Friday, January 14, 2011

No bias in privatisation please: NUP

Friday, 14 January 2011 21:57 Myo Thant

Chiang Mai (Mizzima) – The National Unity Party (NUP) said that there should be no bias in the privatisation of state-owned enterprises that has been going on during the past year or more, and that it supports privitisation in principle.

Party leader Han Shwe told Mizzima: ‘Privatisation should be for the development of the country and should avoid giving benefits to people who have close relations with the authorities concerned’.

During the past year, many business observers have accused the junta of handing over lucrative businesses under state control to businessmen closely associated with key ruling generals.

The NUP has inherited the political legacy of the Burmese Socialist Programme Party (BSPP) which once nationalised private businesses. However, the NUP now supports a market economy and agrees with the privatisation of state-owned, said Han Shwe.

The party also accepts the policy of state regulation in certain areas of business and intervention in the market economy, he said.

The main opposition party, the National League for Democracy, issued a statement on January 4, saying the junta’s policy of privatization encourages monopolies within the economy controlled by selected elite groups and business cronies.

The statement also said that because of the unequal distribution of wealth in the country, most ordinary citizens face the difficulties of rising commodity prices and lower employment opportunities.

MP-elect Khin Shwe of the Union Solidarity Development Party, who is closely associated with key ruling generals, said that the privatisation of state owned-enterprises is long overdue and the government should run the country based on revenues and taxes collected.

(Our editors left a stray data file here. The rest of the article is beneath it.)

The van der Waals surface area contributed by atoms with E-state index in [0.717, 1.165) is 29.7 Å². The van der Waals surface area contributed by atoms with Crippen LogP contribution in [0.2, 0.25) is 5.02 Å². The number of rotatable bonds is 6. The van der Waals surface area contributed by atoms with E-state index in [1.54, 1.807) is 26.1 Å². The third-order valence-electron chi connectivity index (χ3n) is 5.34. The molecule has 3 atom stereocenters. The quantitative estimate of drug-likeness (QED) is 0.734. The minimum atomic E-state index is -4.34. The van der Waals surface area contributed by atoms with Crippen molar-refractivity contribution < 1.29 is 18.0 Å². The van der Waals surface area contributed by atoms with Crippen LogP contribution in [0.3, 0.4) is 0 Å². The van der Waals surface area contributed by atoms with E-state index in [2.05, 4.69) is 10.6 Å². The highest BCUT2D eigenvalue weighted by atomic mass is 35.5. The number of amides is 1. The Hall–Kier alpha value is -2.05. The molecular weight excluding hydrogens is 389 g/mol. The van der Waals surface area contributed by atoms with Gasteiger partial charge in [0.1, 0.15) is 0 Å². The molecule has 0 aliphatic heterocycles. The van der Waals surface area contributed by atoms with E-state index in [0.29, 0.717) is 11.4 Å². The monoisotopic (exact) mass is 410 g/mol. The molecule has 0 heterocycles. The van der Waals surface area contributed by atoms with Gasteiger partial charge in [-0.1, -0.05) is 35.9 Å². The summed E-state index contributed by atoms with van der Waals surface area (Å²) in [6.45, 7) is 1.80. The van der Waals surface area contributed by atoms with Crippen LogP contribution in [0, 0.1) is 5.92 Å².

“The economic policy must be changed and the state should encourage and promote the private sector’, he said. He said a fuctioning private sector creates more job opportunities and competition in an economy and promotes more efficiency.

“Previously, the state ran all big businesses no matter what, in terms of profit or losses. But the private sector cannot run in the red. Each private business must try to survive and make a profit. In this way there will be more job opportunities for workers’, he said.

A confidential cable sent by the US Embassy in Rangoon in July 2009 to US State Department officials, and which was released by Wikileaks, said that Burmese state-owned enterprises had been in the red for five years in a row.

In the Economic Freedom Index for 2011, Burma ranked 174 in a total of 179 countries, according to the US-based Heritage Foundation website.

The late dictator Ne Win established the BSPP in 1962 and nationalised private businesses the next year. The nationwide uprising in 1988 led to the dissolution of the party, which was later reorganised and registered as the NUP.

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